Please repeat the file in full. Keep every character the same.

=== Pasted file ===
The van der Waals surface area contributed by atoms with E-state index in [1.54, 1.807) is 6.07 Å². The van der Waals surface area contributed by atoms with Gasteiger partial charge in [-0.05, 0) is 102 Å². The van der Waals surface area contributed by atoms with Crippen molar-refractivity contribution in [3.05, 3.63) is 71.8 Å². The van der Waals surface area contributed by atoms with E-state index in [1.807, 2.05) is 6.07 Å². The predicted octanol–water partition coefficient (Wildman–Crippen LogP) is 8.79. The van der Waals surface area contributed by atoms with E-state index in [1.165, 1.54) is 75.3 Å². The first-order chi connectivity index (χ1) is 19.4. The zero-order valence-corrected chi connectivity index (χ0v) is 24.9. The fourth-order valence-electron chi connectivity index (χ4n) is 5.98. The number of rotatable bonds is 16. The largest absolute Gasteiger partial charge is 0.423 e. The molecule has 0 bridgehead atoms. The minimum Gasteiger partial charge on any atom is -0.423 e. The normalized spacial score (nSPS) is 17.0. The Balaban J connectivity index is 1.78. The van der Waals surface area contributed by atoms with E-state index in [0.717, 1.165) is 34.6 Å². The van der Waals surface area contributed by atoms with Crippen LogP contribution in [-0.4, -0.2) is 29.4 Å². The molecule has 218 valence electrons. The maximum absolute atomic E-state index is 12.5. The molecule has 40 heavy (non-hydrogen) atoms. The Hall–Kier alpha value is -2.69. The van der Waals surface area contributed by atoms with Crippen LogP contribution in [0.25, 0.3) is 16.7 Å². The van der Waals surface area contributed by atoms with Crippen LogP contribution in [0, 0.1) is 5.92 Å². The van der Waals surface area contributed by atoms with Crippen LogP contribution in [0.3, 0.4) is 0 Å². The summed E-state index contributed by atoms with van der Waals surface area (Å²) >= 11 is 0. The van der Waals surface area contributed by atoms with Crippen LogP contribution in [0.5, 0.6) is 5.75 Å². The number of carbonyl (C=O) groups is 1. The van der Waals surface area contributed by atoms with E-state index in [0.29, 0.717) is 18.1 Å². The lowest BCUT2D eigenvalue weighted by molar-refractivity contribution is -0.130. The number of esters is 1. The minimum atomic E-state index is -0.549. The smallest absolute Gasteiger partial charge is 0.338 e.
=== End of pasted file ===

The van der Waals surface area contributed by atoms with E-state index in [1.54, 1.807) is 6.07 Å². The van der Waals surface area contributed by atoms with Gasteiger partial charge in [-0.05, 0) is 102 Å². The van der Waals surface area contributed by atoms with Crippen molar-refractivity contribution in [3.05, 3.63) is 71.8 Å². The van der Waals surface area contributed by atoms with E-state index in [1.807, 2.05) is 6.07 Å². The predicted octanol–water partition coefficient (Wildman–Crippen LogP) is 8.79. The van der Waals surface area contributed by atoms with E-state index in [1.165, 1.54) is 75.3 Å². The first-order chi connectivity index (χ1) is 19.4. The zero-order valence-corrected chi connectivity index (χ0v) is 24.9. The fourth-order valence-electron chi connectivity index (χ4n) is 5.98. The number of rotatable bonds is 16. The largest absolute Gasteiger partial charge is 0.423 e. The molecule has 0 bridgehead atoms. The minimum Gasteiger partial charge on any atom is -0.423 e. The normalized spacial score (nSPS) is 17.0. The Balaban J connectivity index is 1.78. The van der Waals surface area contributed by atoms with E-state index in [0.717, 1.165) is 34.6 Å². The van der Waals surface area contributed by atoms with Crippen LogP contribution in [-0.4, -0.2) is 29.4 Å². The molecule has 218 valence electrons. The maximum absolute atomic E-state index is 12.5. The molecule has 40 heavy (non-hydrogen) atoms. The Hall–Kier alpha value is -2.69. The van der Waals surface area contributed by atoms with Crippen LogP contribution in [0.25, 0.3) is 16.7 Å². The van der Waals surface area contributed by atoms with Crippen LogP contribution in [0, 0.1) is 5.92 Å². The van der Waals surface area contributed by atoms with Crippen LogP contribution in [0.3, 0.4) is 0 Å². The summed E-state index contributed by atoms with van der Waals surface area (Å²) >= 11 is 0. The van der Waals surface area contributed by atoms with Crippen LogP contribution in [0.5, 0.6) is 5.75 Å². The number of carbonyl (C=O) groups is 1. The van der Waals surface area contributed by atoms with E-state index in [0.29, 0.717) is 18.1 Å². The lowest BCUT2D eigenvalue weighted by molar-refractivity contribution is -0.130. The number of esters is 1. The minimum atomic E-state index is -0.549. The smallest absolute Gasteiger partial charge is 0.338 e.